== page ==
Singapore, structuring and synergy - how traditional offshore structures are working with Singaporean trusts
Singapore's drive to continue to grow as a major financial services centre and develop Singaporean law products doesn’t have to be a threat to offshore models.
That's the clear message from my most recent quarterly trip to Singapore talking, along with my Private Capital & Trusts colleagues from our Singapore, Hong Kong and Channel Islands teams, to local trustees, corporate services providers and legal advisers, who are clear that traditional offshore vehicles can, do, and will continue to work in conjunction with, not against or as an alternative to, the standard Singaporean structures.
Walkers' Singapore office was established a decade ago, and it is clear that the growth in the city state is continuing (you only have to look up to see the cranes).
What's coming in is not just building materials, or even financial services professionals, but financial capital – and it’s being generated not just by Singaporeans, but also flowing in from all around the region, including the PRC, Malaysia, Taiwan, Hong Kong and Japan. What is also undeniable is that this growth is being driven by private wealth, with the potential to disrupt the more institutional capital space, and that mid and offshore structures remain key to helping unlock the potential of this private capital.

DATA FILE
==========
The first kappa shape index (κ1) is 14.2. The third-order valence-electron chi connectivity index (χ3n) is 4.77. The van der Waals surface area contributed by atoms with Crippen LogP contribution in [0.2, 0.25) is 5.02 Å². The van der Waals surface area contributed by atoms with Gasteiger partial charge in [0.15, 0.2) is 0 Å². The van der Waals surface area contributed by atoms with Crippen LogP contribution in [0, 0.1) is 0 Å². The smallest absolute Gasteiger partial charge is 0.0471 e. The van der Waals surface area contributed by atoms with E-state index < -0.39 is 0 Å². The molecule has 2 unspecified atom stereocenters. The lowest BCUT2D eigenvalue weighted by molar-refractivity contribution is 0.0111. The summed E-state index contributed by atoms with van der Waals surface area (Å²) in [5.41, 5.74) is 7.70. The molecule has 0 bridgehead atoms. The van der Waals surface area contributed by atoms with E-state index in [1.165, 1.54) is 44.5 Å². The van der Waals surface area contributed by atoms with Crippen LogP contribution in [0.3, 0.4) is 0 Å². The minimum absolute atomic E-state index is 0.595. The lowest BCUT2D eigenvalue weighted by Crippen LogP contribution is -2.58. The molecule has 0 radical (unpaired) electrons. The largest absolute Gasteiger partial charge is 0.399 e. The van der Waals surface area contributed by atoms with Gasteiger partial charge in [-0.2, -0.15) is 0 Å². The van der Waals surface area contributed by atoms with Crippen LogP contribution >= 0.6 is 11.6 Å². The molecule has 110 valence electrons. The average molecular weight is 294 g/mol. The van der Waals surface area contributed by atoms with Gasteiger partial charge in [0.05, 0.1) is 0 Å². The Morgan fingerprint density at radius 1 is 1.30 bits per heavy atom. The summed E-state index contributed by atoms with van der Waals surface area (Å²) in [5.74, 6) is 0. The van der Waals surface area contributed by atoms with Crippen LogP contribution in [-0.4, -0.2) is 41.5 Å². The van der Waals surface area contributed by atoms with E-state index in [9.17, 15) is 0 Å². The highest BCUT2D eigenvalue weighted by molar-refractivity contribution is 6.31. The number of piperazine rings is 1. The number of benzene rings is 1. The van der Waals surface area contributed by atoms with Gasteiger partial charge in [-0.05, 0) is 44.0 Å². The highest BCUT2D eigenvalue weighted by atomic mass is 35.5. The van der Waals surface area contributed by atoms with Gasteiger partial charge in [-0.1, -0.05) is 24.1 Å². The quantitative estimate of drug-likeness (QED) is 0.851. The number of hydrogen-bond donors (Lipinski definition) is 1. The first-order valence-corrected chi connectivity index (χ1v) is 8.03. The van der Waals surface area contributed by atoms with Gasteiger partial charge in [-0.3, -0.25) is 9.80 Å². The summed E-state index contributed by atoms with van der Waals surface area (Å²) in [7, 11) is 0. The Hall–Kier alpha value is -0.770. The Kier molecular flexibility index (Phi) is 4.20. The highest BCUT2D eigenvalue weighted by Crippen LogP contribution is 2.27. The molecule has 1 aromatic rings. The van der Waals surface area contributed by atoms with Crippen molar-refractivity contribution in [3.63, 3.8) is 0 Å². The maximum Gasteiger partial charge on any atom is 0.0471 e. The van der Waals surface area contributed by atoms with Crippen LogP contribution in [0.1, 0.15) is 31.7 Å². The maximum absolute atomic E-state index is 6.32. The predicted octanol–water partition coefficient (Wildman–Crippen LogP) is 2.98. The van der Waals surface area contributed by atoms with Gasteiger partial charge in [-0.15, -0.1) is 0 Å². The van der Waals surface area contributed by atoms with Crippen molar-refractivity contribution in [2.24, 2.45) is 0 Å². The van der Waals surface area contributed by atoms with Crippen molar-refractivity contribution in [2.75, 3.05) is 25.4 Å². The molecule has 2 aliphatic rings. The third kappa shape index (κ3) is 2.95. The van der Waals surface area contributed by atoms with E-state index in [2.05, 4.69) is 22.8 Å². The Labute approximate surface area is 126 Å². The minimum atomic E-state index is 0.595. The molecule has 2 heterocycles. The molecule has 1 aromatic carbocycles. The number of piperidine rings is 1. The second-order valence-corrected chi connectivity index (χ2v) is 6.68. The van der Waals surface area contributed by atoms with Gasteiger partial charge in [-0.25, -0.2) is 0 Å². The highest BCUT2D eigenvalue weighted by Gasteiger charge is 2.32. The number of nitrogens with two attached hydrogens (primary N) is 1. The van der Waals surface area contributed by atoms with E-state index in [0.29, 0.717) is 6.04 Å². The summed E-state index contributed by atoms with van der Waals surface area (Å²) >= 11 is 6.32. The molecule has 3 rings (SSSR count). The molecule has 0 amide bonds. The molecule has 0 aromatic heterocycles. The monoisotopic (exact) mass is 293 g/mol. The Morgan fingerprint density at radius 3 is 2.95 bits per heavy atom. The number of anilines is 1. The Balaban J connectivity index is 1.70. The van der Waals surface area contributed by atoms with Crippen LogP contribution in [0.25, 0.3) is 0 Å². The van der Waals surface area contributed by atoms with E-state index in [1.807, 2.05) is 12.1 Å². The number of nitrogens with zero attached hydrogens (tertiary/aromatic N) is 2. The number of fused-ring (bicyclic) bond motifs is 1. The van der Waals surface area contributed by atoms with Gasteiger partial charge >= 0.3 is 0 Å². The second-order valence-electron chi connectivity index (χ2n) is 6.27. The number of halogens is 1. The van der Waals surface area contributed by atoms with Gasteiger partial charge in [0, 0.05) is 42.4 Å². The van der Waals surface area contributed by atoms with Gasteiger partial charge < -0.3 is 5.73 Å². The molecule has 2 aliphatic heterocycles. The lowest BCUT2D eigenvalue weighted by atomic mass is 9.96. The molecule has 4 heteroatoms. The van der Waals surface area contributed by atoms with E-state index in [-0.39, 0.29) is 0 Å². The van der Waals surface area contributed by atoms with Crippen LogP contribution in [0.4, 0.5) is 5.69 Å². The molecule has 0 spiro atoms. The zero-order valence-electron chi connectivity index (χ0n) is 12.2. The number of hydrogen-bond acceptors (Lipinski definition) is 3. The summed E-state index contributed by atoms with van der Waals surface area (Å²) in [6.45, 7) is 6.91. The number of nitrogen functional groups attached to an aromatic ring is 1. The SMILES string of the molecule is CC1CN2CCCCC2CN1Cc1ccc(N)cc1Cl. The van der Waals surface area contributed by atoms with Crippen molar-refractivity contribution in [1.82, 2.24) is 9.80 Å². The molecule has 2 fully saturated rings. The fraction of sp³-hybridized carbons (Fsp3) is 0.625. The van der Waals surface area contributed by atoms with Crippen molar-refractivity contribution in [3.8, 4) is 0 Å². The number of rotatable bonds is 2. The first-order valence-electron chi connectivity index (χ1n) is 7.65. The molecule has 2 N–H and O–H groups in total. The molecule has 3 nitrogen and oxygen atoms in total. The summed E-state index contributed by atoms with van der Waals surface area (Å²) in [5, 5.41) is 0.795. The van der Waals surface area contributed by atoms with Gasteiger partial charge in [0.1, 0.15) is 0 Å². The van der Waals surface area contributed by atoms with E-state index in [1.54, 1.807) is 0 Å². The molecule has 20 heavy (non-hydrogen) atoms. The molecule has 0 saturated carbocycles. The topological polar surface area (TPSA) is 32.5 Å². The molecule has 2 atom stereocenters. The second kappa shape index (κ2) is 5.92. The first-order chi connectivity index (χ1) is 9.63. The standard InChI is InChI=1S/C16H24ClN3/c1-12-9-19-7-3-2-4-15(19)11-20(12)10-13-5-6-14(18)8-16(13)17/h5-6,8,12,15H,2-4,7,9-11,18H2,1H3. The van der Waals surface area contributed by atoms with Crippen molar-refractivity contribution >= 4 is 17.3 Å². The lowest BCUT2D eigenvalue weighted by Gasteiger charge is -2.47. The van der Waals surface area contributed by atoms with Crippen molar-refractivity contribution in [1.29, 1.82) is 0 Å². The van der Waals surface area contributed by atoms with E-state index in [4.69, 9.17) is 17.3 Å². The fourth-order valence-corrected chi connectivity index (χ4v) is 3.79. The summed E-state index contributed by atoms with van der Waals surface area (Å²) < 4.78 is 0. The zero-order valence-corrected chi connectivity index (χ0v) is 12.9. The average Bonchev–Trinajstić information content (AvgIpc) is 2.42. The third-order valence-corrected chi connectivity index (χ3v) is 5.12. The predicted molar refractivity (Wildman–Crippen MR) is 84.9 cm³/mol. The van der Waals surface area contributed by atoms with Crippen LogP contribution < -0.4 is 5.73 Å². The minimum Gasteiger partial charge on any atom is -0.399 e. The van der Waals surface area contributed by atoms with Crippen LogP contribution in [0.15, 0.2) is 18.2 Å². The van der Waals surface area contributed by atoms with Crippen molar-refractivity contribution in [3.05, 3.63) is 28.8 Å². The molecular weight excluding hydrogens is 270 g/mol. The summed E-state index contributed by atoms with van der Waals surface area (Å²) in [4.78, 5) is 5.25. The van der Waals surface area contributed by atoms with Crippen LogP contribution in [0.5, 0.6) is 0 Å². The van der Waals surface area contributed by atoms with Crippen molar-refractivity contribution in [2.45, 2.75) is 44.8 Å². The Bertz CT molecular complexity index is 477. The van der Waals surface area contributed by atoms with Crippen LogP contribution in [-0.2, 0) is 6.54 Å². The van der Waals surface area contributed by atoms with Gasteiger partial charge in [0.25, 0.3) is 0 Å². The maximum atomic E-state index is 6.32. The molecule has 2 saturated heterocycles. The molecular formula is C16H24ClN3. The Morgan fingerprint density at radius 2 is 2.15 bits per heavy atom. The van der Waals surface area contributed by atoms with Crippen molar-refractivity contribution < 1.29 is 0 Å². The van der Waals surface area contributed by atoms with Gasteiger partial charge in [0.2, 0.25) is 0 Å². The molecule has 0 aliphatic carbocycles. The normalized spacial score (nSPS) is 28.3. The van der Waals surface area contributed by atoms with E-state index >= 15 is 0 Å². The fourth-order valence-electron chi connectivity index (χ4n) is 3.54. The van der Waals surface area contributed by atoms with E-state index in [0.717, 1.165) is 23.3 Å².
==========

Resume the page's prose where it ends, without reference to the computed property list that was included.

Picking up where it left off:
Here are the key points from our meetings:
- What's driving and motivating clients is the same as it is everywhere else in the world – clients are motivated by asset protection and succession planning, and seeking to retain some limited influence (if not control) through reserved powers, protector roles, or defined share classes in companies to secure management rights whilst other more junior family members holding non-voting classes. There are a range of not only Jersey and Guernsey structures that sit up nicely for this kind of work but also the Cayman and BVI vehicles that have been so popular in the region for years.
- On the trusts side, local administrators have always seemed to do a mix of local and offshore work – and many of the same large corporate services providers have a presence in Singapore as well as the Channel Islands and the Caribbean. The growing amount of capital in private as opposed to institutional hands is supporting this – these successful entrepreneurial families tend to be internationally-mobile and are welcoming a jurisdictionally-agnostic approach.
- It is also clear that such motivations are not limited simply to preserving a family's wealth. Increasingly clients are looking for more flexible structures such as foundations, family offices or collective family investment funds which will allow them not only to protect what they have but also look to grow the family wealth and ensure sustainability for the benefit of future generations.
- There are lots of ways that offshore and Singapore structures can dovetail neatly - IPOs are leading to new work establishing Guernsey-law-governed Employee Benefit Trusts, the lighter-touch regulation for new Jersey Private Fund arrangements have created an attractive alternative to old trust models, and the Private Trust Company structure that has been so successful for family offices elsewhere continues to appeal.